In terms of the conversations I shared and the lessons I learnt, I think this was possibly the most valuable conference I’ve attended. A great chance to network outside of the PPI world. Plus people liked the talk and told me they learnt something!
I can’t go into all the talks and conversations, but as a little snapshot I’ve highlighted those that stood out to me.
Under-resourcing for communicating/engaging the public spans all science fields
The quote ‘we need to recognise that this is a bread and butter activity not a tag on activity’ fits well with what I know we all experience.
Payment recognition for public is not limited to health and social care
A presenter discussing citizen science mentioned that a public member pointed out ‘you’re all paid to be here, I’m not’.
Are we all too scared to take risks?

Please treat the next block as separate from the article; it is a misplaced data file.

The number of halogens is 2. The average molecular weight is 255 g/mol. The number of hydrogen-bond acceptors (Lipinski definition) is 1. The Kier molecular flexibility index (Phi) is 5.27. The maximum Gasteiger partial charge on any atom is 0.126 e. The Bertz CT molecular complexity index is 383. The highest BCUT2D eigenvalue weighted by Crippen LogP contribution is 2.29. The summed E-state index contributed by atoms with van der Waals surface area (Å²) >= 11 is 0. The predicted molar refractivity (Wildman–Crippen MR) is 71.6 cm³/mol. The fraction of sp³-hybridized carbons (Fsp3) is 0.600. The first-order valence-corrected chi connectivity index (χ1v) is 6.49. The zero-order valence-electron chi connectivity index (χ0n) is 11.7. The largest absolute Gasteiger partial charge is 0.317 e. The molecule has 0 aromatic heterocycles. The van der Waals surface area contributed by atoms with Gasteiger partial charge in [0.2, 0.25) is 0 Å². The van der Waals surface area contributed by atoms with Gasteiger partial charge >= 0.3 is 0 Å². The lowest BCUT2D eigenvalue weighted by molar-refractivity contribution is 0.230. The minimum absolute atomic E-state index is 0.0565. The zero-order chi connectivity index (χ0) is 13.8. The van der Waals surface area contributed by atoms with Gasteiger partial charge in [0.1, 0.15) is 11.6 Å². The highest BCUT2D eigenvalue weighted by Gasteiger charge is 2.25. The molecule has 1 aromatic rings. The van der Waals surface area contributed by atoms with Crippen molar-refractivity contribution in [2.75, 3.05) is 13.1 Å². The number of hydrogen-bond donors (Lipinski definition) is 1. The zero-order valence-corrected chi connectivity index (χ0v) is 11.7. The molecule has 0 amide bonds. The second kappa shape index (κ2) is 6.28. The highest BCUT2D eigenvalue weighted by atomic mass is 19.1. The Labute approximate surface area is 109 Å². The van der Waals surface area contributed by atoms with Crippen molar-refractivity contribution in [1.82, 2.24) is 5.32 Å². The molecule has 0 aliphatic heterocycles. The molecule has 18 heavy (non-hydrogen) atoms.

Many people commented on the openness of my talk and how impressed they were to see a slide on ‘what didn’t work’. Why are we always so keen to show off and hide the challenges? We discussed how it is likely to be because we are typically publically-funded organisations and, as such, feel that we have to always be proving that we are spending the money well. But does that mean that we are too risk-averse and so won’t ever reach new audiences?
Is it always fair to ask people to be involved?
I had a very stimulating conversation about public involvement and co-production and whether it is always fair to expect people to get involved. How do we tackle the challenges of diversity and under-represented voices when, for some individuals, it might just not be fair to add another burden (ie contributing to research) on top when their circumstances might already be very challenging.
Since the workshop, Megan and I have been busy continuing to build and sustain the relationships we’ve worked hard to make. Through these links, we’ve been meeting even more people passionate about communities and doing amazing things out there in the community.